John v Republic (Criminal Appeal E026 of 2022)  KEHC 15740 (KLR) (22 November 2022) (Judgment)
Neutral citation:  KEHC 15740 (KLR)
Republic of Kenya
Criminal Appeal E026 of 2022
MW Muigai, J
November 22, 2022
Charles Kitonga John
(Being an Appeal from the original conviction ONLY in the decision by Hon. G. O. Shikwe (SRM) at Kithimani in Criminal case No. 904 of 2015 delivered on the 20th day of March, 2018)
1.The Appellant herein Charles Kitonga John jointly with another was charged with three counts of the offence of Robbery with violence contrary to Section 295 as read with Section 296 (2) of the Penal Code.
2.In Count I, the particulars of the offence are that the accused persons, on 19th day of July 2015 at around 0300 hours at Matuu township in Yatta Sub County within Machakos County jointly with others not before the court robbed Mrs. Joyce Wambua of a television set make Bruhm valued at Kshs. 15,000, a mobile phone make Samsung valued at Kshs. 6,000 and a pair of shoes valued at Kshs. 2,300 all valued at Kshs. 23,300 and immediately before the time of such robbery threatened to assault her.
3.In Count II, the particulars are that on 19th day of July 2015 at around 0300 hours at Matuu township in Yatta Sub County within Machakos county jointly with others not before the court robbed Mr. Urbanus Kioko of a DVD player make AUCMA valued at Kshs 3,500, a mobile phone make Tecno valued at Kshs. 7,000 and cash Kshs. 4500 all valued at Kshs. 15,000 and immediately before the time of such robbery assaulted the said Urbanus Kioko.
4.In Count III, the particulars are that on 19th day of July 2015 at around 0300 hours at Matuu Township in Yatta Sub County within Machakos county jointly with others not before the court robbed Ms. Pauline Mumbua Mulei of a mobile phone make Samsung valued at Kshs. 9,000 and immediately before the time of such robbery assaulted the said Pauline Mumbua Mulei.
5.The Appellant pleaded not guilty and the case proceeded to full hearing before the Trial Court whereby prosecution called twelve (12) witness of its case while the accused persons chose to give unsworn testimonies and did not call any witness.
Trial Court Proceedings
6.The case as presented by the prosecution on 19th of July 2015 at around 3.00 pm, Joyce Katinda Wambua, PW1, while asleep in her house heard the sound of someone cutting metal grills outside, woke her husband up and went to the main door to find out what was going on. They were joined by her brother in law. She stated that she heard something like a gunshot. She then locked herself in the bathroom of her bedroom and was later joined by her husband who is a police officer. She asked her husband to get his gun but he told her he did not have it with him that day.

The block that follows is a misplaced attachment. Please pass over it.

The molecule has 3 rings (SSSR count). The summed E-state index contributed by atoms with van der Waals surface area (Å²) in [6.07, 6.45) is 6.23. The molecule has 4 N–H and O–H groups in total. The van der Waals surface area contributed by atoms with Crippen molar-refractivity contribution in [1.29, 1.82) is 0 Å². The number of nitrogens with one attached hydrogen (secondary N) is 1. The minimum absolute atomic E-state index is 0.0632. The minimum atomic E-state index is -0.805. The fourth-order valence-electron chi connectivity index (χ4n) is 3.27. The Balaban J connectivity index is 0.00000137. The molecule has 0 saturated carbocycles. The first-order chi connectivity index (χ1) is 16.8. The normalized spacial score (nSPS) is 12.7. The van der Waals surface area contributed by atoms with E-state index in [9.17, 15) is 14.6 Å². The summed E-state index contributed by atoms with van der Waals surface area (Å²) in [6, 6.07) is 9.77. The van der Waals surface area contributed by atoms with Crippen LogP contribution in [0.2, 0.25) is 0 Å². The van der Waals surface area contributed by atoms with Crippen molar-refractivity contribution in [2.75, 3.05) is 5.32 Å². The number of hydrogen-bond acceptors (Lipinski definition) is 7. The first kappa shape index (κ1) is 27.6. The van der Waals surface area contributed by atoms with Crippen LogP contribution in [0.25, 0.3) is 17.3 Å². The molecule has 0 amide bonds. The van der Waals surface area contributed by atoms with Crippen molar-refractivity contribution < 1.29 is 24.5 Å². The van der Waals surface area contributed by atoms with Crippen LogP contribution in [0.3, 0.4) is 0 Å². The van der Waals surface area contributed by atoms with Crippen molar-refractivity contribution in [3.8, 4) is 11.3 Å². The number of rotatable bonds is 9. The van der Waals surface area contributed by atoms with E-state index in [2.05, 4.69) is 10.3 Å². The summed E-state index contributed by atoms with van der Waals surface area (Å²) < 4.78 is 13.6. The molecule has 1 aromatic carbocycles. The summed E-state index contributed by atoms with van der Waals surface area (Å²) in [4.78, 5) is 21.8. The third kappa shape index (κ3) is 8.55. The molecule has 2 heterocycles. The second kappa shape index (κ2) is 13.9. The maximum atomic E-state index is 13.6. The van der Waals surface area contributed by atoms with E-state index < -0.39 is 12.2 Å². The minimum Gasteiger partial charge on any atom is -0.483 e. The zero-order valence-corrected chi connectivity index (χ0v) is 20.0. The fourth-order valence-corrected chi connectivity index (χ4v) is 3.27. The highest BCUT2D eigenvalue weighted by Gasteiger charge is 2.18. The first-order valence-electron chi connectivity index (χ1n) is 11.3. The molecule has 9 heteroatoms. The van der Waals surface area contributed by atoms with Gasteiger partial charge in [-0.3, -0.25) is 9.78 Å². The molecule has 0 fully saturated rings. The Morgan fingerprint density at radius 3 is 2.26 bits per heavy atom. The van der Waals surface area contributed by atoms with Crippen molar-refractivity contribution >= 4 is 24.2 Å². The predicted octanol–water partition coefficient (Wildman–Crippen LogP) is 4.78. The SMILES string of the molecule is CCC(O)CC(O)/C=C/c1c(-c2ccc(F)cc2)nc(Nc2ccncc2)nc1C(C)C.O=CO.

7.She deposed that she heard some commotion in the siting room but after sometime it stopped and on coming out of the bedroom found the TV set, Samsung phone, two remote control DVD belonging to her brother in law were stolen. Her son’s safari boots, jacket, handbag and phone were also stolen. She said that the robbers gained entry through the window grills which they cut and produced a catapult that was marked as MFI-1. The brother in law was injured and that the watchman at a nearby premises called the police. At 9am the next day, the police called her and told her a TV Braum, jacket, 2 remote control DVD had been recovered. She did not identify anyone the night of the robbery. The television set was MFI-2, receipt for the television set MFI-3, DVD Aucma MF1-4, Sony DVD remote MF-5 and television set remote MFI-6, jacket MF1-7. She did not identify anyone on the night of robbery but was told the items recovered were in the possession of Accused 1 and Accused 2.
8.On cross – examination by the Charles Kitonga John (Accused 2) she stated that she did not report the incident to the police but was called the next day about some recovered things. She stated that there were witnesses including the watchman at the church. She also said she saw an injury on her brother in law’s head that was plastered.